The two Tunisian former Guantánamo Bay detainees call their homeland an open-air prison and yearn for escape, even back to the U.S. detention center in Cuba. At least two other Tunisians freed from Guantánamo made their way to Syria, and another has seemingly vanished.
Hedi Hammami and Salah Sassi have been free for seven years, nearly as long as the two were imprisoned at the American military base in Cuba. The men remain close, complaining that constant police harassment has left them few alternatives for companionship.
“I was in a small prison and today I find myself in a larger one in Tunisia,” said Hammami, who lives on the outskirts of Tunis in a rented room he describes as smaller than his Guantánamo cell.
The room is subject to search at any moment and Hammami himself must check in with police daily. His work as an ambulance driver is tenuous, as is his living situation more generally.
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“In three years, I’ve moved seven times because of the pressure police put on landlords for renting to someone who was imprisoned in Guantánamo,” he said.
His Algerian wife and their two children spend much of their time in Algeria to escape the constant stress, he said. He is not allowed to travel.
“I feel like I’m living in a larger sort of Guantánamo. I want to live free and with dignity, or to go back to a prison without ambiguity. I can’t stand this twilight life. When I am in prison, even in isolation, at least it’s clear in my head and I’m resigned to it. Where I can regain my freedom and dignity, that will be my country. That’s not the case for Tunisia,” he told The Associated Press. At one point, police burst into his home after midnight.
“Hedi called me at 2 in the morning. He was afraid. His wife and daughter were in a state of shock,” said Rym Ben Ismail, a psychologist who works with former Guantánamo detainees. “The next day the entire neighborhood was talking about how police came in, the show of force, with officers who were climbing the balconies.”
The Interior Ministry, which oversees Tunisia’s police, declined to comment after repeated requests by The Associated Press.
Of the 12 Tunisians detained across the years at Guantánamo, only Ridah Yazidi remains, one of 41 captives. But the fate of those who have been freed and returned home has hardly proved encouraging, either for the government or the men themselves.
Two went to Syria after their release from U.S. military custody: Rafiq al Hami was killed there, and Lotfi Lagha returned and was convicted of terrorism charges. Abdullah al Hajji is no longer reachable, according to the lawyer Samir Ban Amor, who handles many of the Tunisian Guantánamo cases. Others are scattered around the world, in the countries that agreed to U.S. requests to take them in.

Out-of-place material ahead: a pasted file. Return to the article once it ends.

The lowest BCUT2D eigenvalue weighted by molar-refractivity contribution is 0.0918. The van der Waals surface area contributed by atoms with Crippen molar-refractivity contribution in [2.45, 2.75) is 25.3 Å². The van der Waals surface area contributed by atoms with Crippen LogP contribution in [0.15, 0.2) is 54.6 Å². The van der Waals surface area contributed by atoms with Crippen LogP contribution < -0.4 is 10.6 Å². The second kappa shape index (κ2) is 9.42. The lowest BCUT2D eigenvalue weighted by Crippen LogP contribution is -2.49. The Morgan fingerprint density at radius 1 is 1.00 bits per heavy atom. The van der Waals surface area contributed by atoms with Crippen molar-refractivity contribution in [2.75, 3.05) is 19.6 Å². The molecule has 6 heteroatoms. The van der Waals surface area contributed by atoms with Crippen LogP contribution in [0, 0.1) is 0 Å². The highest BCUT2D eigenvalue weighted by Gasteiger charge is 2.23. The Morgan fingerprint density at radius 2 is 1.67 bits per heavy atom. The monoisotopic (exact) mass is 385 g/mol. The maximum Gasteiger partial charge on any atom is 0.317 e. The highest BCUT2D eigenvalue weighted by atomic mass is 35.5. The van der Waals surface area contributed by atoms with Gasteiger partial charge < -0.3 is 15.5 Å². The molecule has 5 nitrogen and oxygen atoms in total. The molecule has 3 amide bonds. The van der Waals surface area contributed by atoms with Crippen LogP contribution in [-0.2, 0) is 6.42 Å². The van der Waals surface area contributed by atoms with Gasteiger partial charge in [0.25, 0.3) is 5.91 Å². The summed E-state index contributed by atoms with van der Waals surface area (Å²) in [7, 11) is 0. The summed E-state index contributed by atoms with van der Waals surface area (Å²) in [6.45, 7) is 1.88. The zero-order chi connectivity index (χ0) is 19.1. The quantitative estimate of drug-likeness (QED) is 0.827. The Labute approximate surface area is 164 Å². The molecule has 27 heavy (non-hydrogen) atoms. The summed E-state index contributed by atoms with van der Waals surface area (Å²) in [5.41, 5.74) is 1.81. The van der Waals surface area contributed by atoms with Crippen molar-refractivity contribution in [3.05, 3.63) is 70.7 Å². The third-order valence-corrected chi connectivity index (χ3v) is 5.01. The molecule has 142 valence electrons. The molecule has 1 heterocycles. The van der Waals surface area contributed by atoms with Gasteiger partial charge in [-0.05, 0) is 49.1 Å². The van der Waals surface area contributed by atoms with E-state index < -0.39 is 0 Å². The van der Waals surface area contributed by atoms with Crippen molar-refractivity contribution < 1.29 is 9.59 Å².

Tunisia today “has returned to the police state that was prevalent under the former regime, with all the same ingredients of repression, injustice and arbitrary actions, with the addition of an impossibility of countering these abuses with legal means,” Ben Amor said.
Arrested in Pakistan in 2002, Hammami was described in a 2005 U.S. military document as an al-Qaida associate. He denied it. He was freed in 2010 without charge and sent to the ex-Soviet republic of Georgia, where he lived for two years before returning home with high expectations for the Arab Spring. Now 48, Hammami said he endured eight years of abuse at the hands of Americans to get him to confess to crimes he didn’t commit.
The United States has given Tunisia millions to help fight terrorism. Despite its efforts to combat extremism, the country is believed to be the single largest source of volunteers for extremist groups fighting in Syria, including Islamic State. Tunisia’s prime minister, Youssef Chahed, is headed to Washington next week for discussions that are expected to center largely upon security concerns.
Detained in 2001 in Pakistan, Salah Sassi was freed the same year as Hammami after the Defense Department concluded he was of limited intelligence value and posed little threat.
Sent to Albania, Sassi still has the signed guarantee of good treatment that the Albanians demanded from the Tunisian government before Sassi was finally allowed to return home. His nine years in American detention still haunt him.
Over the years, a number of former Guantánamo prisoners have reported difficulty re-establishing themselves or harassment by authorities.
Sassi’s problems in Tunisia began within two months, when masked police officers surrounded his neighborhood, bound him and tossed him into a car. “As we were driving, the officers hit me and insulted me, saying ‘You are a terrorist.’ ”
He was freed a few days later, but said the house searches continue without cease. Hope faded of landing work or even developing a relationship with his neighbors. His wife left.
“Maybe, as my friend Hedi says, Guantánamo is better than here. There at least it’s clear – I am in prison. But here, I’m in a big prison with people I can’t even deal with.”
Lori Hinnant in Paris contributed to this report.